One night at home, the owls did come early again. At 8:30 I heard the distinct call. Cold or no, this was my chance to go owling. My daughter and I bundled up and walked around the yard, listening to the owls’ calls. “Hoo-hoo-hoo-hoo.” Leaves crunched under our feet. We looked in all the trees, certain we’d see the silhouette of a large owl on the bare branches. The cold air nipped at our fingers. Our breath puffed like bursts of steam. Beyond the moonlight, stars twinkled. It was just us and the sounds of the owls. Then whispers. A flash of movement to the right. My daughter thought she saw something land and take off far away. We couldn’t be sure.

We stood side by side in the cold, still looking for owls. Silent. Still. Just the stars and us. We waited for the chill to take over our bones, for our feet to grow numb. We searched the stars, the branches, one another’s faces. With each frosty breath, we took it all in. Silence. We never saw an owl, but I wasn’t disappointed. All I could think was, “I hope she never forgets this moment.”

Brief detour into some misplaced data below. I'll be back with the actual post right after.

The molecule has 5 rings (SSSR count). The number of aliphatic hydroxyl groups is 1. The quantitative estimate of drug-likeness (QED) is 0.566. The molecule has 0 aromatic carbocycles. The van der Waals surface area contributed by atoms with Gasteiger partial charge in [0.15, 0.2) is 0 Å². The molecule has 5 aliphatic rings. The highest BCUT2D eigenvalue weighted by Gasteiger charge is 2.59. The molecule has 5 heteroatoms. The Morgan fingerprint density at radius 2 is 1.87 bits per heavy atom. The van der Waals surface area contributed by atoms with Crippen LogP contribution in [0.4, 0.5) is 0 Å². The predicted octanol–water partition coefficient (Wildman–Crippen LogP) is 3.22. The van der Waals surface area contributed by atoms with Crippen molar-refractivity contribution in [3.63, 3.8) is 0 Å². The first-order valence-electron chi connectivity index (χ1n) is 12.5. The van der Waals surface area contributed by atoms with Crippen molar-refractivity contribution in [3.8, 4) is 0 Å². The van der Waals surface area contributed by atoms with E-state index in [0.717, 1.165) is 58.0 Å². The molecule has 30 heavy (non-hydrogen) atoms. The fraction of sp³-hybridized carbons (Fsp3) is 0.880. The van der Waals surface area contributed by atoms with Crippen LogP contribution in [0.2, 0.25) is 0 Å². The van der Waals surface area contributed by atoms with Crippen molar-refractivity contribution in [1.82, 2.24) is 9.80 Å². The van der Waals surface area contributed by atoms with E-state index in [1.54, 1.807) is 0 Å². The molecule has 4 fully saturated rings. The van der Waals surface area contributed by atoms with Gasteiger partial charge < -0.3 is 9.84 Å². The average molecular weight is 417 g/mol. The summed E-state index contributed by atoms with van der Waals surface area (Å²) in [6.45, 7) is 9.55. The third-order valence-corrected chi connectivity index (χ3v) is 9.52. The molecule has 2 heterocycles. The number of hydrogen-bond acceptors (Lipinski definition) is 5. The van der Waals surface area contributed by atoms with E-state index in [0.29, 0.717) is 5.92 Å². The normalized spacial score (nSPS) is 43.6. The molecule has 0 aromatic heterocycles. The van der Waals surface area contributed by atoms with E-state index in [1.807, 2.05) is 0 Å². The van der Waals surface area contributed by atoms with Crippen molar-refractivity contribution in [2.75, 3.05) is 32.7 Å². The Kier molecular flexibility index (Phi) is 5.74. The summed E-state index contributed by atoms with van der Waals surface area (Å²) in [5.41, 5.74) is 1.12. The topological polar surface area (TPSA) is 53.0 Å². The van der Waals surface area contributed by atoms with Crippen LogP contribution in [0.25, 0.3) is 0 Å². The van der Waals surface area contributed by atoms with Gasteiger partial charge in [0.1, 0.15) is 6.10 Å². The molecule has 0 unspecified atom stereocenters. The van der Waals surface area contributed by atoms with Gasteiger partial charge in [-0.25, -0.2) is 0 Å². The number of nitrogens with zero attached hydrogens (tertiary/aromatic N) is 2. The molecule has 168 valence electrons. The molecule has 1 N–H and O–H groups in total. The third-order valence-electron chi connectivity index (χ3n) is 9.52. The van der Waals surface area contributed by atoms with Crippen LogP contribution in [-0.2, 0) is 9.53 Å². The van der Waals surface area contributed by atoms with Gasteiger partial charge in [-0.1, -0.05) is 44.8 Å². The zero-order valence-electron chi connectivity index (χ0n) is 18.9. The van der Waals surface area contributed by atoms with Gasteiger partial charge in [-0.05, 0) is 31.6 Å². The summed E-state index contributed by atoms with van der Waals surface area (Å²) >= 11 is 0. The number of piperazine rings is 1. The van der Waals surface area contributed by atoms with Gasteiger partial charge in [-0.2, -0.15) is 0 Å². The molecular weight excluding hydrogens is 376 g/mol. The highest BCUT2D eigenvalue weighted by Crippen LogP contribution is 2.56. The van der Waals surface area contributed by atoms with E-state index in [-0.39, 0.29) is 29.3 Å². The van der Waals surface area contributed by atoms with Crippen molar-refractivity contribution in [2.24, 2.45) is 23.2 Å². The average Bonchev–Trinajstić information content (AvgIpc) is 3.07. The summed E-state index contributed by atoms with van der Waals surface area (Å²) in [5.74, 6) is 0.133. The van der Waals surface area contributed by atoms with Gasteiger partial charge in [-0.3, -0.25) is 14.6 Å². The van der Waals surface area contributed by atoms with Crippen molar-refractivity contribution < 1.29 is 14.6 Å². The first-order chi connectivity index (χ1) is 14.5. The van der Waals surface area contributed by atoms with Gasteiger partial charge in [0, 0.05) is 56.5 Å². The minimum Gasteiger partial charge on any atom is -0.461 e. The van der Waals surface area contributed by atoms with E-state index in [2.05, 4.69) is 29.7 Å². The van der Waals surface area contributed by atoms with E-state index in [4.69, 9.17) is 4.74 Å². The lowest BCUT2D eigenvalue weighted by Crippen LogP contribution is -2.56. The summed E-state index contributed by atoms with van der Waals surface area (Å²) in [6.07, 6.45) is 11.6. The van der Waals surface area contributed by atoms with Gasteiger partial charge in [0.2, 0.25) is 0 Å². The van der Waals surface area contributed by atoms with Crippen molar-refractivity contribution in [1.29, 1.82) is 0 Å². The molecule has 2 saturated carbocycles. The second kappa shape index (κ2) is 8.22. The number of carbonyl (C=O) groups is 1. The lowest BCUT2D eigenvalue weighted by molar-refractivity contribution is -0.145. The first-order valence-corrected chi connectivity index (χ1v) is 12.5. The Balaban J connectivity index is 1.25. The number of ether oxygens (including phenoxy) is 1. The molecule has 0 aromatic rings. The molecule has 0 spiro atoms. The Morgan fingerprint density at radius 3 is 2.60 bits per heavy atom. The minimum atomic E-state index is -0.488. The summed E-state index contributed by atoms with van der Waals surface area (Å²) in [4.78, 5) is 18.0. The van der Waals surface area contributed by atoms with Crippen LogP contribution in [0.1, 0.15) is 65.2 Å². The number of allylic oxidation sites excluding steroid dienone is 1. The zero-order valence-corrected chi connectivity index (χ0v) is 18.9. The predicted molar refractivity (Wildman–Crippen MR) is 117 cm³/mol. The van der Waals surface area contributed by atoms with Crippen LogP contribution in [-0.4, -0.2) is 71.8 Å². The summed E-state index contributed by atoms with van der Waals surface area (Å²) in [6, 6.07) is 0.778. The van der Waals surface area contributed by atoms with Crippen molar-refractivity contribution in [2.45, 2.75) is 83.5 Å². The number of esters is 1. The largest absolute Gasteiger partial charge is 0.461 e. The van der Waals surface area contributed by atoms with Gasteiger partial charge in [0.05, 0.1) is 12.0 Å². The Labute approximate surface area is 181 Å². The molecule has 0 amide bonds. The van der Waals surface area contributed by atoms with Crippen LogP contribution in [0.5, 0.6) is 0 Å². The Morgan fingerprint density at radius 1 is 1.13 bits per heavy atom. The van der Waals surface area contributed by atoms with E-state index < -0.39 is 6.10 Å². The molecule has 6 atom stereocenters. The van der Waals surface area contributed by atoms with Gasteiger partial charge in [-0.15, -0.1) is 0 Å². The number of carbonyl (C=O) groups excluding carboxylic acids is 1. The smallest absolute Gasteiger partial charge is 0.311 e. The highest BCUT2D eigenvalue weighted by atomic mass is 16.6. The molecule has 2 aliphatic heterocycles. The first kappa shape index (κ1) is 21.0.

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Awakened: Reliving My Childhood

The moment my kids began to explore their surroundings, I began to see the world clearly. Like seeing through much-needed eyeglasses for the first time or a dirty window wiped clean, my view finally came into focus.

Maybe I just hadn’t noticed the details in all the years since I was the young one running around barefoot chasing fireflies, sifting dirt between outstretched fingers in search of writhing earthworms, or staring in wonder at a line of ants marching like soldiers across the driveway.